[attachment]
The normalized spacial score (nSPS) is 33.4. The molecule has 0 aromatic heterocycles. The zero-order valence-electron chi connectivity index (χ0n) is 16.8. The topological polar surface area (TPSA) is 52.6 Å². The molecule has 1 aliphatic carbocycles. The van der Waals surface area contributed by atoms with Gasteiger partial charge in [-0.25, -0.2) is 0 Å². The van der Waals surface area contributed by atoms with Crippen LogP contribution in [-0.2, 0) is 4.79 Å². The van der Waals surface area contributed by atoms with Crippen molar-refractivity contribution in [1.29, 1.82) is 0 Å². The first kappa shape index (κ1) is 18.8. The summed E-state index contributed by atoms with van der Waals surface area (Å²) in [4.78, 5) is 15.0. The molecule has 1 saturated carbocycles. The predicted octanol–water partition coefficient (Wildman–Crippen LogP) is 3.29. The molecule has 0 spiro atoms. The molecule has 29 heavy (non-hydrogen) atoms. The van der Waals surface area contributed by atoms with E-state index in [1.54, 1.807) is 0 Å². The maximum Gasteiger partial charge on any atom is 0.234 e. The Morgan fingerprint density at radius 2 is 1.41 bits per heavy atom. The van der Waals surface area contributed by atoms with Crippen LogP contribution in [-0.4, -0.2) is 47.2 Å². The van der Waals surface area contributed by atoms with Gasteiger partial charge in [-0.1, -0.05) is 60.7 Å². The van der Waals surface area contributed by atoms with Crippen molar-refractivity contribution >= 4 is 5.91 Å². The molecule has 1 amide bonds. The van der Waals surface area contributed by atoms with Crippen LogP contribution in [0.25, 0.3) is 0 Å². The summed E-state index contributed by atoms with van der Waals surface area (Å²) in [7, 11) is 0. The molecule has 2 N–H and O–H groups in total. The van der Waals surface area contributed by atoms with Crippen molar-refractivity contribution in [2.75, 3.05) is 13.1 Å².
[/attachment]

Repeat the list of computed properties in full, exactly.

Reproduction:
The normalized spacial score (nSPS) is 33.4. The molecule has 0 aromatic heterocycles. The zero-order valence-electron chi connectivity index (χ0n) is 16.8. The topological polar surface area (TPSA) is 52.6 Å². The molecule has 1 aliphatic carbocycles. The van der Waals surface area contributed by atoms with Gasteiger partial charge in [-0.25, -0.2) is 0 Å². The van der Waals surface area contributed by atoms with Crippen LogP contribution in [-0.2, 0) is 4.79 Å². The van der Waals surface area contributed by atoms with Crippen molar-refractivity contribution in [1.29, 1.82) is 0 Å². The first kappa shape index (κ1) is 18.8. The summed E-state index contributed by atoms with van der Waals surface area (Å²) in [4.78, 5) is 15.0. The molecule has 1 saturated carbocycles. The predicted octanol–water partition coefficient (Wildman–Crippen LogP) is 3.29. The molecule has 0 spiro atoms. The molecule has 29 heavy (non-hydrogen) atoms. The van der Waals surface area contributed by atoms with E-state index in [1.54, 1.807) is 0 Å². The maximum Gasteiger partial charge on any atom is 0.234 e. The Morgan fingerprint density at radius 2 is 1.41 bits per heavy atom. The van der Waals surface area contributed by atoms with Crippen LogP contribution in [-0.4, -0.2) is 47.2 Å². The van der Waals surface area contributed by atoms with Gasteiger partial charge in [-0.1, -0.05) is 60.7 Å². The van der Waals surface area contributed by atoms with Crippen molar-refractivity contribution >= 4 is 5.91 Å². The molecule has 1 amide bonds. The van der Waals surface area contributed by atoms with Crippen LogP contribution in [0.25, 0.3) is 0 Å². The summed E-state index contributed by atoms with van der Waals surface area (Å²) in [7, 11) is 0. The molecule has 2 N–H and O–H groups in total. The van der Waals surface area contributed by atoms with Crippen molar-refractivity contribution in [2.75, 3.05) is 13.1 Å².